Aero Squadron Formed

The 1st Aero Squadron, also known as the 1st Reconnaissance Squadron, was formed on March 5, 1913, and it remains as America’s oldest flying unit. President William Taft ordered the unit organized due to increasing tensions between the U.S. and Mexico. At its origin, the 1st Squadron had 9 airplanes with 6 pilots and approximately 50 enlisted men.

On March 19, 1916, General John J. Pershing ordered the 1st Aero Squadron to report to Mexico, making it the first U.S. aviation unit to participate in military action. On April 7, 1916, Lt. Foulois became the very first American pilot to be captured, even though he was only held for a day.

Their experience in Mexico taught both the Army and the U.S. Government a very valuable lesson. The Squadron’s main weakness was that it had too few airplanes to properly conduct a military operation. World War I taught the importance of each squadron having 36 total airplanes: 12 operational, 12 for replacements, and 12 more in reserve of 12. The 1st Aero Squadron consisted of only 8 airplanes with minimal spare parts.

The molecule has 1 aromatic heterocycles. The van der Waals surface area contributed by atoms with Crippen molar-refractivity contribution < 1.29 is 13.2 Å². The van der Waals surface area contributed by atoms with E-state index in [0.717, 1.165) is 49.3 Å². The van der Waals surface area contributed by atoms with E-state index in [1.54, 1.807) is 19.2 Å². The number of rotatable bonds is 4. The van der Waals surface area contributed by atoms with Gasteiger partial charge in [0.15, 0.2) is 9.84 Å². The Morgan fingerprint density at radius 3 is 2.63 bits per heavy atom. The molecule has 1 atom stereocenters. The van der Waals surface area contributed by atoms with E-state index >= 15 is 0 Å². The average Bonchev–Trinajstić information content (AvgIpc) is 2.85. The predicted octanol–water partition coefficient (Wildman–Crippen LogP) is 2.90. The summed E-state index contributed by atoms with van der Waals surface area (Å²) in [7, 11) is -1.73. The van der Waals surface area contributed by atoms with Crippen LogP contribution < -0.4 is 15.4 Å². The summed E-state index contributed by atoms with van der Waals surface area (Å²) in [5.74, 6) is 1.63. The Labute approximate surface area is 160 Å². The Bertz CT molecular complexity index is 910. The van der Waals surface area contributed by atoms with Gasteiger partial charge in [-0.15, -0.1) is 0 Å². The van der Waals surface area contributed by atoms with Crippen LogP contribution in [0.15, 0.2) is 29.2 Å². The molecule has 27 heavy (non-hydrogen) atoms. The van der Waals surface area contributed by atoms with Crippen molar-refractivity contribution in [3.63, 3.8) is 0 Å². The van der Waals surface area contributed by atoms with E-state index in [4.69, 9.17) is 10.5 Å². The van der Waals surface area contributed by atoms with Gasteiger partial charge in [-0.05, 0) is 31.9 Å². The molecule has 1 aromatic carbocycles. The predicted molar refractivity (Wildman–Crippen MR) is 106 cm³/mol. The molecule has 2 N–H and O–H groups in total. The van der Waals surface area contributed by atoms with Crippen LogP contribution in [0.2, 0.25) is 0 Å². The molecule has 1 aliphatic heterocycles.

In April 1916 with only 2 airplanes in the flyable condition in the 1st Aero Squadron, the Army requested a $500,000 appropriation from Congress to purchase 12 new airplanes – the Curtiss R-2’s that were equipped with Lewis guns, automatic cameras, bombs, and radios.

After much delay, the Army did receive 12 Curtiss R-2s, but they were impractical for the Mexican climate and required alterations. Those alterations meant it took a little longer, until August 22, 1916, to get 6 planes into the air. As a result of their mission, the 1st Squadron was able to greet General Pershing with the first aerial review conducted by a U.S. air unit.

US Aircraft in World War I